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1 <html>
2 <head>
3 <title>pcretest specification</title>
4 </head>
5 <body bgcolor="#FFFFFF" text="#00005A" link="#0066FF" alink="#3399FF" vlink="#2222BB">
6 This HTML document has been generated automatically from the original man page.
7 If there is any nonsense in it, please consult the man page, in case the
8 conversion went wrong.<br>
9 <ul>
10 <li><a name="TOC1" href="#SEC1">SYNOPSIS</a>
11 <li><a name="TOC2" href="#SEC2">OPTIONS</a>
12 <li><a name="TOC3" href="#SEC3">DESCRIPTION</a>
13 <li><a name="TOC4" href="#SEC4">PATTERN MODIFIERS</a>
14 <li><a name="TOC5" href="#SEC5">CALLOUTS</a>
15 <li><a name="TOC6" href="#SEC6">DATA LINES</a>
16 <li><a name="TOC7" href="#SEC7">OUTPUT FROM PCRETEST</a>
17 <li><a name="TOC8" href="#SEC8">AUTHOR</a>
18 </ul>
19 <br><a name="SEC1" href="#TOC1">SYNOPSIS</a><br>
20 <P>
21 <b>pcretest [-d] [-i] [-m] [-o osize] [-p] [-t] [source] [destination]</b>
22 </P>
23 <P>
24 <b>pcretest</b> was written as a test program for the PCRE regular expression
25 library itself, but it can also be used for experimenting with regular
26 expressions. This document describes the features of the test program; for
27 details of the regular expressions themselves, see the
28 <a href="pcrepattern.html"><b>pcrepattern</b></a>
29 documentation. For details of PCRE and its options, see the
30 <a href="pcreapi.html"><b>pcreapi</b></a>
31 documentation.
32 </P>
33 <br><a name="SEC2" href="#TOC1">OPTIONS</a><br>
34 <P>
35 <b>-C</b>
36 Output the version number of the PCRE library, and all available information
37 about the optional features that are included, and then exit.
38 </P>
39 <P>
40 <b>-d</b>
41 Behave as if each regex had the <b>/D</b> modifier (see below); the internal
42 form is output after compilation.
43 </P>
44 <P>
45 <b>-i</b>
46 Behave as if each regex had the <b>/I</b> modifier; information about the
47 compiled pattern is given after compilation.
48 </P>
49 <P>
50 <b>-m</b>
51 Output the size of each compiled pattern after it has been compiled. This is
52 equivalent to adding /M to each regular expression. For compatibility with
53 earlier versions of pcretest, <b>-s</b> is a synonym for <b>-m</b>.
54 </P>
55 <P>
56 <b>-o</b> <i>osize</i>
57 Set the number of elements in the output vector that is used when calling PCRE
58 to be <i>osize</i>. The default value is 45, which is enough for 14 capturing
59 subexpressions. The vector size can be changed for individual matching calls by
60 including \O in the data line (see below).
61 </P>
62 <P>
63 <b>-p</b>
64 Behave as if each regex has <b>/P</b> modifier; the POSIX wrapper API is used
65 to call PCRE. None of the other options has any effect when <b>-p</b> is set.
66 </P>
67 <P>
68 <b>-t</b>
69 Run each compile, study, and match many times with a timer, and output
70 resulting time per compile or match (in milliseconds). Do not set <b>-t</b> with
71 <b>-m</b>, because you will then get the size output 20000 times and the timing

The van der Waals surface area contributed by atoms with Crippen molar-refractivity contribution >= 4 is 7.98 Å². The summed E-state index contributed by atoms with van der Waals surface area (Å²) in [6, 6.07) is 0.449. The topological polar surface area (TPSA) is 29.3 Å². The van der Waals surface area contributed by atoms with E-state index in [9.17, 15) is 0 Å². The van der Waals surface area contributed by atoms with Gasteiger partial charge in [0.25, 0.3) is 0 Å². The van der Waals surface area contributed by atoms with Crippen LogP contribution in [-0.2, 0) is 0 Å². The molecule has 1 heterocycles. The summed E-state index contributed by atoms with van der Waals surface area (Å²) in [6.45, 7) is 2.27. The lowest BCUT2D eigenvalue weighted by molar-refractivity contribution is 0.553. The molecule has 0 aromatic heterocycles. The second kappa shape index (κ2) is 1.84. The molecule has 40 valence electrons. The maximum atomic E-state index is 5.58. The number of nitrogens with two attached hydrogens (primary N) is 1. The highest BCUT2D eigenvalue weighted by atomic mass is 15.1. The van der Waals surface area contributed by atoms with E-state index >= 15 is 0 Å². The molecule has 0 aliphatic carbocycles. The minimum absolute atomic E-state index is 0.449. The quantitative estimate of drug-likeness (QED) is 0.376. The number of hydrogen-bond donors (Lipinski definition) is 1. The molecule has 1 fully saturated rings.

72 will be distorted.
73 </P>
74 <br><a name="SEC3" href="#TOC1">DESCRIPTION</a><br>
75 <P>
76 If <b>pcretest</b> is given two filename arguments, it reads from the first and
77 writes to the second. If it is given only one filename argument, it reads from
78 that file and writes to stdout. Otherwise, it reads from stdin and writes to
79 stdout, and prompts for each line of input, using "re&#62;" to prompt for regular
80 expressions, and "data&#62;" to prompt for data lines.
81 </P>
82 <P>
83 The program handles any number of sets of input on a single input file. Each
84 set starts with a regular expression, and continues with any number of data
85 lines to be matched against the pattern.
86 </P>
87 <P>
88 Each line is matched separately and independently. If you want to do
89 multiple-line matches, you have to use the \n escape sequence in a single line
90 of input to encode the newline characters. The maximum length of data line is
91 30,000 characters.
92 </P>
93 <P>
94 An empty line signals the end of the data lines, at which point a new regular
95 expression is read. The regular expressions are given enclosed in any
96 non-alphameric delimiters other than backslash, for example
97 </P>
98 <P>
99 <pre>
100 /(a|bc)x+yz/
101 </PRE>
102 </P>
103 <P>
104 White space before the initial delimiter is ignored. A regular expression may
105 be continued over several input lines, in which case the newline characters are
106 included within it. It is possible to include the delimiter within the pattern
107 by escaping it, for example
108 </P>
109 <P>
110 <pre>
111 /abc\/def/
112 </PRE>
113 </P>
114 <P>
115 If you do so, the escape and the delimiter form part of the pattern, but since
116 delimiters are always non-alphameric, this does not affect its interpretation.
117 If the terminating delimiter is immediately followed by a backslash, for
118 example,
119 </P>
120 <P>
121 <pre>
122 /abc/\
123 </PRE>
124 </P>
125 <P>
126 then a backslash is added to the end of the pattern. This is done to provide a
127 way of testing the error condition that arises if a pattern finishes with a
128 backslash, because
129 </P>
130 <P>
131 <pre>
132 /abc\/
133 </PRE>
134 </P>
135 <P>
136 is interpreted as the first line of a pattern that starts with "abc/", causing
137 pcretest to read the next line as a continuation of the regular expression.
138 </P>
139 <br><a name="SEC4" href="#TOC1">PATTERN MODIFIERS</a><br>
140 <P>
141 The pattern may be followed by <b>i</b>, <b>m</b>, <b>s</b>, or <b>x</b> to set the
143 respectively. For example:
144 </P>
145 <P>
146 <pre>
147 /caseless/i
148 </PRE>
149 </P>
150 <P>
151 These modifier letters have the same effect as they do in Perl. There are
152 others which set PCRE options that do not correspond to anything in Perl: